Alan used the cells from Driss’s mouth as his subjects. He set them to growing upon a jelled pool of consommé in a glazed earthenware dish. Over the weeks, he treated the burgeoning colony with delicate amounts of promising catalysts that he found around Tangier. As well as the market spices, he drew venom from the jaws of a centipede he’d crushed, squeezed a drop of liquid resin from Driss’s hashish, and even contributed a few drops of his own semen.

Eventually he seemed to have coaxed the little culture towards a primordial state. The undifferentiated cells were theoretically capable of becoming any kind of cell at all—skin, blood, bone, neuron, muscle—whatever. But Alan wasn’t sure what the cells might do in practice.

“Look what I have,” he told Driss, when next the youth appeared. “Your little brother. A Driss slug.” Alan held up the dish, with the consommé supporting a thumb-sized glob of bright pink cells. The dish itself was glazed in labyrinthine patterns of blue and white.

“Skug?” said Driss, unfamiliar with the word.

Alan laughed, liking the sound. “A skug, yes. The official name for my creation from here on in.”

“This grows from my cheek?” said Driss, peering down.

“And therefore he’s powerful,” said Alan. “Plenipotent. I talk to him.” He leaned over the bowl. “Do you hear me, little skug?”

Possibly the surface of the pink skug wriggled. Alan wasn’t quite sure about this yet. He’d been talking to the tissue culture quite a bit. His feeling was that he’d need to communicate with his undifferentiated tissue, if he was to guide its behavior. And trying to teach it like a child or a pet seemed to make sense.

“What can my brother skug do?” asked Driss.

“Let’s test,” said Alan. “Catch that lizard on the balcony railing.”

Driss was fast, and he had the lizard in a flash. Alan used the tip of a knife to smear a bit of the pink jelly onto the wriggling creature. The lizard hissed and sprouted a pair of membranous wings. Surprised, Driss dropped it. The lizard sped across the shadowed room, leapt off the bright balcony, and plummeted to the street. When Driss ran down to check on the lizard, he found it dead. They flicked some slug-flesh onto a cockroach—and the insect melted into a brown puddle.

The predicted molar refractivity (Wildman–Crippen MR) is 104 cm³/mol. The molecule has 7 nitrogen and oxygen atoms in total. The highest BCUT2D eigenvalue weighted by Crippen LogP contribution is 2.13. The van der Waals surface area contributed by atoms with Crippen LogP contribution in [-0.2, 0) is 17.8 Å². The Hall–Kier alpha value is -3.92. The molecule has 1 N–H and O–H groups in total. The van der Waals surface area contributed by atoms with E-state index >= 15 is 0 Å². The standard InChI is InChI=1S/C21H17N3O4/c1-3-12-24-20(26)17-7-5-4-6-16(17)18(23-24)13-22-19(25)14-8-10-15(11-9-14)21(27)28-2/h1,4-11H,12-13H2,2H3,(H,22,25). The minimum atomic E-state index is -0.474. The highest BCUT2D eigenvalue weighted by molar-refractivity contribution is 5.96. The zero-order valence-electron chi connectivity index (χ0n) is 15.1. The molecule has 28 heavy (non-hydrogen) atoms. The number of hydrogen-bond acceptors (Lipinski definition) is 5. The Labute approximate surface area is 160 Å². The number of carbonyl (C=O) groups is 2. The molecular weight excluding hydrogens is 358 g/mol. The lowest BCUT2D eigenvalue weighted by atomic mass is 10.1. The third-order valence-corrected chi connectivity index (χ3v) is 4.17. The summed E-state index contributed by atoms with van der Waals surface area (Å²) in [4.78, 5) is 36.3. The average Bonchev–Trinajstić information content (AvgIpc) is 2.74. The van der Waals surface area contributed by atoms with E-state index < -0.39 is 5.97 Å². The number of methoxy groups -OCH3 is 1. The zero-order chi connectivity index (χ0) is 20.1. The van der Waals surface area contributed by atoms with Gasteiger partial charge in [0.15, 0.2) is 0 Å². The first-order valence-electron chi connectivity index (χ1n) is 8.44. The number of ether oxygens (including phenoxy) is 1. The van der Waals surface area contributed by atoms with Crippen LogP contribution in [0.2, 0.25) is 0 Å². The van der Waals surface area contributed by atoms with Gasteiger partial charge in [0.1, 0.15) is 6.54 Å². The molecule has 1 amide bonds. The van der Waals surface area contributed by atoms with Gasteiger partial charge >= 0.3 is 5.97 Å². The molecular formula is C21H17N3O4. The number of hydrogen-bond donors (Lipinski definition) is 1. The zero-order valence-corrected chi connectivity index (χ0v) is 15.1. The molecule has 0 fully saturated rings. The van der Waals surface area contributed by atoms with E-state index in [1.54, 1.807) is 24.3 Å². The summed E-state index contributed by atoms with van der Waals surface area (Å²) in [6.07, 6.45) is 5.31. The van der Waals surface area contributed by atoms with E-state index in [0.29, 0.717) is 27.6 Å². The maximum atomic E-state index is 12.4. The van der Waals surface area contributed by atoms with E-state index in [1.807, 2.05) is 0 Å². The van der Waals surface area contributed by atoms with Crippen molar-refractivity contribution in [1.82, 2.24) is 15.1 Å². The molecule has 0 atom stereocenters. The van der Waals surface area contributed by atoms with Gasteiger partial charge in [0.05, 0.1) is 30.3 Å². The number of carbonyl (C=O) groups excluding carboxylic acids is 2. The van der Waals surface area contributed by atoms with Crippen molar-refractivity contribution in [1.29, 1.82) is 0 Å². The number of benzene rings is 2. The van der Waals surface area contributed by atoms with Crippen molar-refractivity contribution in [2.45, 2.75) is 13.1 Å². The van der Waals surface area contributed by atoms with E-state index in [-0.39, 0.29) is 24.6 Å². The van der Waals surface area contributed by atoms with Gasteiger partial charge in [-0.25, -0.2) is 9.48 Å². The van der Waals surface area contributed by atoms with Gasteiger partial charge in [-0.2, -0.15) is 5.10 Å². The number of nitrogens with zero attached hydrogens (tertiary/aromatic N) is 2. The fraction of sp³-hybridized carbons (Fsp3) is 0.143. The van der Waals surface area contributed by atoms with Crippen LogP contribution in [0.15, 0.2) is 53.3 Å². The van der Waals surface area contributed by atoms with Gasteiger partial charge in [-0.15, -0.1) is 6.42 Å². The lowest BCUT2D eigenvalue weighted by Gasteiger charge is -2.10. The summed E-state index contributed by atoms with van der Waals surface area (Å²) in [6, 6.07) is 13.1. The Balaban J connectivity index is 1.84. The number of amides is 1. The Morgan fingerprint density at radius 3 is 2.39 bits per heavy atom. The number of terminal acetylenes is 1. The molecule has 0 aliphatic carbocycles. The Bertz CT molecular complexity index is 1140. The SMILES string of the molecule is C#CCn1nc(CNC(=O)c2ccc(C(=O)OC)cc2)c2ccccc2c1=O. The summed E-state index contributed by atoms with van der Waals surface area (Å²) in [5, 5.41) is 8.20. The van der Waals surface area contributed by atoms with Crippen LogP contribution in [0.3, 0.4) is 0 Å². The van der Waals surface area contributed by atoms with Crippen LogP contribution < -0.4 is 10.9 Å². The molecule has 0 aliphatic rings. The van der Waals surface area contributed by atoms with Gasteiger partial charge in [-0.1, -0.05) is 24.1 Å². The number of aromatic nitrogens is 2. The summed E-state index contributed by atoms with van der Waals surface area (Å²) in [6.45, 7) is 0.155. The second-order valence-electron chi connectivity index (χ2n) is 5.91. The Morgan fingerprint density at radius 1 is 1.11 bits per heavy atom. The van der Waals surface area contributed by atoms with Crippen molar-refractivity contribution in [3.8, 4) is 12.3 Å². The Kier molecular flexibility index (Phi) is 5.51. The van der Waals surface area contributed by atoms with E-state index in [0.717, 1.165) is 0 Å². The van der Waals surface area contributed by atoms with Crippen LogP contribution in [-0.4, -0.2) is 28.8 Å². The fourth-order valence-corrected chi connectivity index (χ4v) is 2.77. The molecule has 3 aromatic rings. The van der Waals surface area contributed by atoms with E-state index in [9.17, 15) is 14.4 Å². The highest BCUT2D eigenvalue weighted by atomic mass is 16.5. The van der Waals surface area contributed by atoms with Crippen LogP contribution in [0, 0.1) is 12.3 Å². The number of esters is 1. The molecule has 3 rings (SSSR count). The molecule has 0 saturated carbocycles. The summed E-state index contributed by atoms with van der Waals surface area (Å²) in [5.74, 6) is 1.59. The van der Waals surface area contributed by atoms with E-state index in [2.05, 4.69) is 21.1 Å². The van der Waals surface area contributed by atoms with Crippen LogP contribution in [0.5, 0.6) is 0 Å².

“Vicious skug,” said Driss.

Although Alan’s travel money went quite a long way, by October of 1954, he was in financial embarrassment. In order to continue paying his rent and tipping Driss, he found a job in a repair shop run by an opéra bouffe fat man named Pierre Prudhomme. As if driven by theatrical clockwork, Pierre’s treacly wife Marie flirted heavily with Alan, completely blind to his complete lack of interest.

“I hope I’m not in your way,” she might say, brushing her bosom and buttocks against Alan’s lean frame.

“I hope so too,” Alan would reply, leaning over his bench of malfunctioning radios. “Dodgy work, this.”

Prudhomme took in all manner of appliances, but the radios were Alan’s specialty. He liked the heft of the electronic valves­—the vacuum tubes—he was quite familiar with the devices from working on the Manchester computer. Unable to bear the advances of the ruttish wife, he took to bringing the radios home to work on.

Fixing wireless sets in a rented room might be called a demotion from designing electro-mechanical circuits to search out astronomically large prime numbers. But Alan took his life as it came, scanning the days one by one. If regarded in a certain way, everything was of equal interest. Universal computation lay within the humblest things.